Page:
(This post was written by Chuck Carringer, Pastor of Family Ministries)
I have been so blessed to have great in-laws (that got your attention.) Emily’s parents, Doug & Bobbie Frazier, have been like a second set of parents to me for the past 23 years. In June of 2009, after a lengthy illness, Bobbie went home to be with the Lord. I miss Bobbie, whom our kids called Mamaw, especially around the holidays. However, it is so neat to hear how many times someone in our family will say something like “Mamaw would love that.” I learned a lot from Bobbie. The following are a few of those lessons:
1. Show people you love them. Bobbie had the gift of generosity. She was a giver. One of the things she most loved to give were hugs. Well, I grew up in a family dominated by boys (Dad, Mom, two younger brothers) which my Mom believes will likely be rewarded in heaven. My parents were, and still are awesome, but hugging was not a common part of daily life. When Emily and I started dating and I would be at their house, I could hardly move before Bobbie would give me a hug. I have joked that if I got up to go to the bathroom Bobbie would give me a hug. While it wasn’t to that extreme, I learned the power of a hug. What a way to show love. While I am still just a novice hugger, I am making progress.
2. Make family events special. Bobbie loved family get-togethers. She especially loved to host them. Emily has a large extended family so birthdays, holidays (Christmas was massive), Thursdays (I am just kidding but Bobbie would have liked that), were a big deal. Tons of food (Bobbie was a great cook, I am a great eater. We made a great pair.) which everyone knew would be wonderful. Bobbie never missed an opportunity to get the family, immediate or extended, together and she would usually comment about the importance of family. Bobbie taught us well. Our family loves our time together and is intentional about making it special.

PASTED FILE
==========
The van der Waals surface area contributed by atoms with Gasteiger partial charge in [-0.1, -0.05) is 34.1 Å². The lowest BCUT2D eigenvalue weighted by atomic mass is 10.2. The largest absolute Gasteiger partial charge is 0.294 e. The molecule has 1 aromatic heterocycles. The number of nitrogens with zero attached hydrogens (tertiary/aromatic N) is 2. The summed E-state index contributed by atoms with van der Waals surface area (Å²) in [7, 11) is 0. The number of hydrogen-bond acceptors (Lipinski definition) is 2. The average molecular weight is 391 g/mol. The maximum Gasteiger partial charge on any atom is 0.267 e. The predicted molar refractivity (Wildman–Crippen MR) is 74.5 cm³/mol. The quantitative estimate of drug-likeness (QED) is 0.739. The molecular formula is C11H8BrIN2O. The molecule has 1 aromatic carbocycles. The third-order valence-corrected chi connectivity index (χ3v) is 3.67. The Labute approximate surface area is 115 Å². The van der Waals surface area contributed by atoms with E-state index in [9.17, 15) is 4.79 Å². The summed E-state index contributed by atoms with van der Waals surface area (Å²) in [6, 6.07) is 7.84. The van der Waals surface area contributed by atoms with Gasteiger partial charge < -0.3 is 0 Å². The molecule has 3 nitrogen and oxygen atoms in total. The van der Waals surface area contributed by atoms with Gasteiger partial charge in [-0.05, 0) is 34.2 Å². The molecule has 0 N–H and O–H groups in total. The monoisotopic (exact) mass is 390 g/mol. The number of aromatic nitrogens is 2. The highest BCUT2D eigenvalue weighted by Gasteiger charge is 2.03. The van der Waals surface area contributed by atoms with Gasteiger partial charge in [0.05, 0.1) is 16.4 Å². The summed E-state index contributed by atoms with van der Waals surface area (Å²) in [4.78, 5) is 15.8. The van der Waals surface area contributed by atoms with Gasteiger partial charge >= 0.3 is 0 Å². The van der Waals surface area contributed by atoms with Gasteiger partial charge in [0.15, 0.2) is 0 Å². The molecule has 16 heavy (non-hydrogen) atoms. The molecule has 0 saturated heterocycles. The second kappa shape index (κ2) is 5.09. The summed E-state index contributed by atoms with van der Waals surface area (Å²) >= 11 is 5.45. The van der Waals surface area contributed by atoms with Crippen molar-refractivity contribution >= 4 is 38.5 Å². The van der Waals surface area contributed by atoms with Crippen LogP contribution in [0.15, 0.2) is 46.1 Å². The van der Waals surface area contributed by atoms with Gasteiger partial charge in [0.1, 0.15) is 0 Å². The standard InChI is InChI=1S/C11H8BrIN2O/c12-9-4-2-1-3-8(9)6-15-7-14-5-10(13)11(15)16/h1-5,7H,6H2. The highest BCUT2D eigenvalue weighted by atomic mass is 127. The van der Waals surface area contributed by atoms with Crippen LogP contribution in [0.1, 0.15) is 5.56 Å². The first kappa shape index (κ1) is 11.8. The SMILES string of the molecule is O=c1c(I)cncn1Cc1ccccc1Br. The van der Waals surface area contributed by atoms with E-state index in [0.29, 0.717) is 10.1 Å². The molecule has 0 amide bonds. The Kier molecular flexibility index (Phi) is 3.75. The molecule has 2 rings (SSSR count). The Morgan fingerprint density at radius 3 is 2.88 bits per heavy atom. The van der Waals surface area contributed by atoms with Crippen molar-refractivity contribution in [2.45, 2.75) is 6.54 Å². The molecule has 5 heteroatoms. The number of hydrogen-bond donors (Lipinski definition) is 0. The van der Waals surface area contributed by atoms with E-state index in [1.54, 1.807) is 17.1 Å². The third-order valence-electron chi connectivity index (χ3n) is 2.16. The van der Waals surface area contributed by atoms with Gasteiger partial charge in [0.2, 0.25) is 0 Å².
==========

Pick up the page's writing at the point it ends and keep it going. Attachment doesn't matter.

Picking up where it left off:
3. Demonstrate unconditional love to your family. Bobbie was emotional. She usually had an opinion which she would often share. If she had a concern about a decision or direction she would share her concern (I am so grateful that she did.) One of the reasons that Bobbie knew her concern, thought or opinion, would generally be well received, was that she had established a relational foundation of unconditional love. Bobbie loved me with all her heart and I knew it. Husbands, how cool is it to know that your wife’s Mom loves you unconditionally? I want Emily, my children and someday their spouses to know that I love them unconditionally.
4. If you want to be involved in your adult children’s and grandchildren’s lives don’t wait for them to come to you. Bobbie so loved family that she very intentionally got involved in areas of our life where she could be a part without being overbearing. For example, when I coached, she and Doug would attend my games. Bobbie knew that Emily and the kids would be there and that she could hold the baby while Emily helped the officials. Bobbie would regularly bring me & my assistants a homemade post-game meal which was delicious in victory and comforting in defeat. Bobbie understood that if she waited for us to come to her she would miss a lot of great family experiences. When it fit, she would go where we were.
I miss Bobbie, but her legacy of faith and family lives on.
What valuable family lessons have you learned recently?